Earlier this month I was in Cambridge, Massachusetts, giving a lecture on arts and public policy at the Harvard Kennedy School's Institute of Policy. In lieu of standard hotel accommodations, I was offered the chance to stay in John F. Kennedy's senior year suite in Winthrop House--and of course I jumped at it. Sitting down at Kennedy's desk--complete with an Underwood portable typewriter--I was profoundly moved. I thought of his inspiring words and they resonated with the event and work of the week to come, Arts Advocacy Day, when citizen advocates take to Capitol Hill to make the case for federal support for the arts and arts education.
I am certain that after the dust of centuries has passed over our cities, we, too, will be remembered not for victories or defeats in battle or in politics, but for our contribution to the human spirit.
President Kennedy was a lifelong supporter and advocate of the arts. His four-year curriculum framed on the wall included "fine arts," "literature," and other humanities. He placed his administration firmly behind focusing national attention on the role of the arts in America. He took the lead in raising funds for the new National Cultural Center--renamed the John F. Kennedy Center for the Performing Arts in the months following his assassination. He created the position of Special Consultant on the Arts to the President to advise in the areas where public policy had an artistic dimension, and established the President's Advisory Council on the Arts. Today, the Kennedy Center is a leader in arts education and fulfills its namesake's vision by hosting performances of all kinds.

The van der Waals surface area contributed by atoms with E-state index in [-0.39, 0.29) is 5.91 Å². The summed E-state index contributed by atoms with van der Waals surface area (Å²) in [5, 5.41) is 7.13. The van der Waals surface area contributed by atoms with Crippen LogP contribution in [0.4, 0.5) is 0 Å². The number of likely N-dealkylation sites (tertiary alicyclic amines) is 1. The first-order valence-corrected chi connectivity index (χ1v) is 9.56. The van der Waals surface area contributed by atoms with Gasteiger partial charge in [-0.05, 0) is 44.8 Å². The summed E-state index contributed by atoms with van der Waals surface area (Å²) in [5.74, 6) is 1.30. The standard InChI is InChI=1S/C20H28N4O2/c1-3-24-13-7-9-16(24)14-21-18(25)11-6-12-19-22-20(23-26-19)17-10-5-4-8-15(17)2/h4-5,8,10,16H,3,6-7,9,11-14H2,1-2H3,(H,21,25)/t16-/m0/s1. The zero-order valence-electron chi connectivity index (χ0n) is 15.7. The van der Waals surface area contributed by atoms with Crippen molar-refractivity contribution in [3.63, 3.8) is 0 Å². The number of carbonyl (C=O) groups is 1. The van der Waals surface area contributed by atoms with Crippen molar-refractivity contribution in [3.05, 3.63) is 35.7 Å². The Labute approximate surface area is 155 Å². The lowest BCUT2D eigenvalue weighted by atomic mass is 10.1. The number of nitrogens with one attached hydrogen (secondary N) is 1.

During my career, I have been lucky to meet and work with doers like Kennedy, including his brother Senator Ted Kennedy, working tirelessly and fighting valiantly for a cause, and there is no better time to witness this spirit than during Arts Advocacy Day. This year more than 500 arts supporters dedicated time and resources to come to Washington so the voices of arts advocates could be heard on Capitol Hill. The Congressional Arts Kick Off event brought together entertainment, arts, education, and policy leaders to reinforce the importance of maintaining federal support for the arts and arts education. The room was abuzz, energy levels high, and I marveled at the sheer number of doers that packed the Kennedy Caucus Room of the Senate.
Equipped with our 2016 Congressional Arts Handbook and brimming with newfound knowledge and messages of hope and inspiration, advocates dispersed across Capitol Hill. Their messages to their members of Congress were clear--economic prosperity and the health of our communities rest on the development of strong public policies for the arts, increased public funding for the arts, and access to the arts as part of a complete, well-rounded education.
We know that when it comes to making change happen at the federal level, it takes congressional arts leadership and evidence-based data to make our case. Newly released public opinion survey findings on attitudes towards arts education and arts funding highlighted that, of more than 3,000 American adults surveyed in December 2015, a whopping 89 percent believe that the arts are key to a well-rounded education. For advocates committed to sparking change, this data packed a punch.